Think of an event like Think!Fest and you’d imagine a calm space where opinions are expressed by worthy, well-respected thinkers and then reacted to rationally and productively by audience members.
Last year’s festival was anything but calm though. “Heated”, “fractious” and “angry’ are some of the words Think!fest convenor Anthea Garman uses to describe the tenor of some of the 2016 discussions, several of which centred on student protests. At one of the debates, a student activist told another panel member, “I do not think you have the right to speak. You will not speak.”
How do we forge social bonds and mutual understanding in South Africa, when our attempts at “dialogue” are often little more than self-contained, successive monologues? Are there moments when speaking is not helpful?
The answer, according to Garman, is not to speak more politely, or argue more logically.
Garman’s talk, “Listening, the Neglected Part of Dialogue and Debate”, held on Friday morning, aimed to reframe not only the discussions held at events such as Think!Fest, but also to rethink the rules of engagement for public discourse in South Africa more broadly.
Using an eclectic mix of examples from contemporary South African media spaces and theory old and new, from Aristotle to Bickford via Foucault, Garman argued for a radical rethinking of the very premise of “civil” discourse.
As new voices enter the public sphere, they both challenge the power of established speakers and reconfigure the very nature of debate. Garman provides the example of a first-year Rhodes University student and activist, Mishka Wazar, who was invited by veteran Radio 702 host John Robbie to discuss the hair controversy at her former school, Pretoria Girls. While Robbie rehearsed the tired old line about the importance of disciplinary standards such as school uniform regulations, Wazar challenged Robbie’s right to express any opinion about young black women’s hair. Not only did this incident open up questions about who can speak and who should listen when it comes to issues surrounding bodies that are not your own, but it provided an example of interactions that are not dialogues at all – Garman suggested that Wazar was treating Robbie as a “hostile witness” rather than an interlocutor.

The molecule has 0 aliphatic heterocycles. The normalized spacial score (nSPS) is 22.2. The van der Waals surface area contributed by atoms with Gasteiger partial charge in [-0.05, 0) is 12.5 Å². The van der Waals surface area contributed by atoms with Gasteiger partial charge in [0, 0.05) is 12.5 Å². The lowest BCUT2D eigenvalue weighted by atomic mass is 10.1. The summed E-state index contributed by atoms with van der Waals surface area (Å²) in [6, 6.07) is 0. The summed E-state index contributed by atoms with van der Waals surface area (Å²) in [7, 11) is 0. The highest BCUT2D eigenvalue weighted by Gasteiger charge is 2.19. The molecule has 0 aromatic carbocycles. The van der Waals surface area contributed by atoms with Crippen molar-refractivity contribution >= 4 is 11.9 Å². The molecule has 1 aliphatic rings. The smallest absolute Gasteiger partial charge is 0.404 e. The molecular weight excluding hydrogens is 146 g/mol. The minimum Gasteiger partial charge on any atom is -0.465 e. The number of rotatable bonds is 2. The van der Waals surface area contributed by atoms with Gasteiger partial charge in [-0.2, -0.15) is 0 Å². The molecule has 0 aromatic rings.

Futhermore, radio “debates” such as this one are perhaps doomed to fail as dialogues from the start, since media frequently draw on activist voices to present a very specific, often extreme view to which the host can counter with their “rational” opinion. In this encounter, Garman suggested, Wazar was already being treated as a “what” , a young student activist of colour, before she even entered the room, whereas Robbie was a “who”- a well-known media personality.
Although these questions of privilege, power and even exoticisation and sensationalism are important when we consider who can speak and who should (or doesn’t) listen, Garman advocates listening in a broader sense.
She asks: Why is speaking privileged but listening is not? There’s an audible murmur of consent throughout the room – I see some heads nodding. But that’s the point – the kind of attentive listening much of this audience is doing (which is confirmed by some of the probing questions listeners ask at the end of the talk), is tricky to quantify. Speech, however, is able to be recorded – audibly, as this talk is, verbatim in the form of a transcript, or in paraphrases, such as this article. The ephemeral nature of listening, makes it difficult to protect.
Between hearing, judging and speaking, Garman suggests, there has to be a space to imagine responses and experiences beyond the intellectual – an almost spiritual level of attunement.
If this seems utopian, I imagine Garman would agree, but she suggests that aspiring towards mutual listening is the only way we can move beyond the impasses that seem to result any time polarised speakers meet.
Garman’s talk addressed some of the tensions of last year’s debates effectively – although she acknowledges these fractures, these moments where communication breaks down, can also productively reveal fault-lines in society. And she sensitively set the tone for a series of talks and dialogues which will hopefully involve just as much careful listening as confident speaking.
By Andrea Thorpe